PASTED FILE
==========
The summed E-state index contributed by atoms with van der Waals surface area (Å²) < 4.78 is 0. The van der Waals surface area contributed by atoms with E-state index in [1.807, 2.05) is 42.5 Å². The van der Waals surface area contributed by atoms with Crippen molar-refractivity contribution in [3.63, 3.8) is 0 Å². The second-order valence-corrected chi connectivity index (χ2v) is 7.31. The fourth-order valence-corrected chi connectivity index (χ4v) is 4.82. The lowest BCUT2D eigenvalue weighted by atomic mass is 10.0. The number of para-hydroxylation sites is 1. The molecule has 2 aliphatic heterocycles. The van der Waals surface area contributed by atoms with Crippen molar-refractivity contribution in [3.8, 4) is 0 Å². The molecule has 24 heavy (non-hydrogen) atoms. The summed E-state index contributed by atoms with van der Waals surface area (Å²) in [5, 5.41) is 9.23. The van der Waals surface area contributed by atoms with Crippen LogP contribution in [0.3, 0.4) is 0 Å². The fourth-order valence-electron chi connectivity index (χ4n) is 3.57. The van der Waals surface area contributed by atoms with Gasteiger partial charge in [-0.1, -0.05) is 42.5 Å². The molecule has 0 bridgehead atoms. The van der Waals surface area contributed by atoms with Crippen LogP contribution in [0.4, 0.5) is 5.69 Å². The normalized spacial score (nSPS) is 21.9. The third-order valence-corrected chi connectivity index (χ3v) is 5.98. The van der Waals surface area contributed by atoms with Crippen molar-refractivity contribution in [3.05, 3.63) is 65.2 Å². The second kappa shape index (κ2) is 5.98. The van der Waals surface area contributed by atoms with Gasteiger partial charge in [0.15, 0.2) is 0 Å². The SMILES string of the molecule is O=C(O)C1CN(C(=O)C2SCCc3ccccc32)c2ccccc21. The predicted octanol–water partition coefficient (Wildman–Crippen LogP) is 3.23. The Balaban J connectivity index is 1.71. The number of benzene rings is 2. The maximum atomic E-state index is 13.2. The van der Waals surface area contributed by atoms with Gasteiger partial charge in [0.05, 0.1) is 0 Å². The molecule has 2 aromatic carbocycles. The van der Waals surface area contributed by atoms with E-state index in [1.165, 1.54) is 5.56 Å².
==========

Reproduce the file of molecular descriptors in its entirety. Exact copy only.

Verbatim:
The summed E-state index contributed by atoms with van der Waals surface area (Å²) < 4.78 is 0. The van der Waals surface area contributed by atoms with E-state index in [1.807, 2.05) is 42.5 Å². The van der Waals surface area contributed by atoms with Crippen molar-refractivity contribution in [3.63, 3.8) is 0 Å². The second-order valence-corrected chi connectivity index (χ2v) is 7.31. The fourth-order valence-corrected chi connectivity index (χ4v) is 4.82. The lowest BCUT2D eigenvalue weighted by atomic mass is 10.0. The number of para-hydroxylation sites is 1. The molecule has 2 aliphatic heterocycles. The van der Waals surface area contributed by atoms with Crippen molar-refractivity contribution in [3.8, 4) is 0 Å². The molecule has 24 heavy (non-hydrogen) atoms. The summed E-state index contributed by atoms with van der Waals surface area (Å²) in [5, 5.41) is 9.23. The van der Waals surface area contributed by atoms with Crippen LogP contribution in [0.3, 0.4) is 0 Å². The fourth-order valence-electron chi connectivity index (χ4n) is 3.57. The van der Waals surface area contributed by atoms with Gasteiger partial charge in [-0.1, -0.05) is 42.5 Å². The molecule has 0 bridgehead atoms. The van der Waals surface area contributed by atoms with Crippen LogP contribution in [0.4, 0.5) is 5.69 Å². The normalized spacial score (nSPS) is 21.9. The third-order valence-corrected chi connectivity index (χ3v) is 5.98. The van der Waals surface area contributed by atoms with Crippen molar-refractivity contribution in [3.05, 3.63) is 65.2 Å². The second kappa shape index (κ2) is 5.98. The van der Waals surface area contributed by atoms with Gasteiger partial charge in [0.15, 0.2) is 0 Å². The SMILES string of the molecule is O=C(O)C1CN(C(=O)C2SCCc3ccccc32)c2ccccc21. The predicted octanol–water partition coefficient (Wildman–Crippen LogP) is 3.23. The Balaban J connectivity index is 1.71. The number of benzene rings is 2. The maximum atomic E-state index is 13.2. The van der Waals surface area contributed by atoms with Gasteiger partial charge in [0.05, 0.1) is 0 Å². The molecule has 2 aromatic carbocycles. The van der Waals surface area contributed by atoms with E-state index in [1.165, 1.54) is 5.56 Å².